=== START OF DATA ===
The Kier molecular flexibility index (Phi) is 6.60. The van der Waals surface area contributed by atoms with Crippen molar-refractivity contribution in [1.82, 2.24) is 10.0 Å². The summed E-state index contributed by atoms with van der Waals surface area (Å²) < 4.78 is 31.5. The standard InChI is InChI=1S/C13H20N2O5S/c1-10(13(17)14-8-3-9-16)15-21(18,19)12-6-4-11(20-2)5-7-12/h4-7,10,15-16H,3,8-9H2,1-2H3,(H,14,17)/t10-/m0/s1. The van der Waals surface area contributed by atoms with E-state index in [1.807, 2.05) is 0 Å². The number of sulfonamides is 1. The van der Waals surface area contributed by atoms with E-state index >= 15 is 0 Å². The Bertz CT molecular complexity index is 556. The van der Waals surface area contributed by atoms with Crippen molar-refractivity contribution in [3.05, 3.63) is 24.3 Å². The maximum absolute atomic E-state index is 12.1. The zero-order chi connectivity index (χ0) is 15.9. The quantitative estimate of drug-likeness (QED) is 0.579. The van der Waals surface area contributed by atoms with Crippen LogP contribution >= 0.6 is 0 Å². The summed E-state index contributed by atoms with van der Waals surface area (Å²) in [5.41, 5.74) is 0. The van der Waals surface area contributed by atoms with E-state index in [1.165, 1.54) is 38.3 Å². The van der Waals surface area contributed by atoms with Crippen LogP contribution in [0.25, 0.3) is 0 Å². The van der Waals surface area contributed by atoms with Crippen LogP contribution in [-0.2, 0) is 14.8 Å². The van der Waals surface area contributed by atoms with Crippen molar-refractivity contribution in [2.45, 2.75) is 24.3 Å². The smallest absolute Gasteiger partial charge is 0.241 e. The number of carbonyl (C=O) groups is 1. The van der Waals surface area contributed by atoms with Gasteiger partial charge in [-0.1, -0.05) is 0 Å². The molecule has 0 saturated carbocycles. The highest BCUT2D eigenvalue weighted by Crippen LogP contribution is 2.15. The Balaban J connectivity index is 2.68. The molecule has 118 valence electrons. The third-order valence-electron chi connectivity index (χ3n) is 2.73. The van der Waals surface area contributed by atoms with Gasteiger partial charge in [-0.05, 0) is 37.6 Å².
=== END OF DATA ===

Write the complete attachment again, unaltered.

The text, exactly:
The Kier molecular flexibility index (Phi) is 6.60. The van der Waals surface area contributed by atoms with Crippen molar-refractivity contribution in [1.82, 2.24) is 10.0 Å². The summed E-state index contributed by atoms with van der Waals surface area (Å²) < 4.78 is 31.5. The standard InChI is InChI=1S/C13H20N2O5S/c1-10(13(17)14-8-3-9-16)15-21(18,19)12-6-4-11(20-2)5-7-12/h4-7,10,15-16H,3,8-9H2,1-2H3,(H,14,17)/t10-/m0/s1. The van der Waals surface area contributed by atoms with E-state index in [1.807, 2.05) is 0 Å². The number of sulfonamides is 1. The van der Waals surface area contributed by atoms with E-state index >= 15 is 0 Å². The Bertz CT molecular complexity index is 556. The van der Waals surface area contributed by atoms with Crippen molar-refractivity contribution in [3.05, 3.63) is 24.3 Å². The maximum absolute atomic E-state index is 12.1. The zero-order chi connectivity index (χ0) is 15.9. The quantitative estimate of drug-likeness (QED) is 0.579. The van der Waals surface area contributed by atoms with Crippen LogP contribution >= 0.6 is 0 Å². The summed E-state index contributed by atoms with van der Waals surface area (Å²) in [5.41, 5.74) is 0. The van der Waals surface area contributed by atoms with E-state index in [1.165, 1.54) is 38.3 Å². The van der Waals surface area contributed by atoms with Crippen LogP contribution in [0.25, 0.3) is 0 Å². The van der Waals surface area contributed by atoms with Crippen LogP contribution in [-0.2, 0) is 14.8 Å². The van der Waals surface area contributed by atoms with Crippen molar-refractivity contribution in [2.45, 2.75) is 24.3 Å². The smallest absolute Gasteiger partial charge is 0.241 e. The number of carbonyl (C=O) groups is 1. The van der Waals surface area contributed by atoms with Gasteiger partial charge in [-0.1, -0.05) is 0 Å². The molecule has 0 saturated carbocycles. The highest BCUT2D eigenvalue weighted by Crippen LogP contribution is 2.15. The Balaban J connectivity index is 2.68. The molecule has 118 valence electrons. The third-order valence-electron chi connectivity index (χ3n) is 2.73. The van der Waals surface area contributed by atoms with Gasteiger partial charge in [-0.05, 0) is 37.6 Å².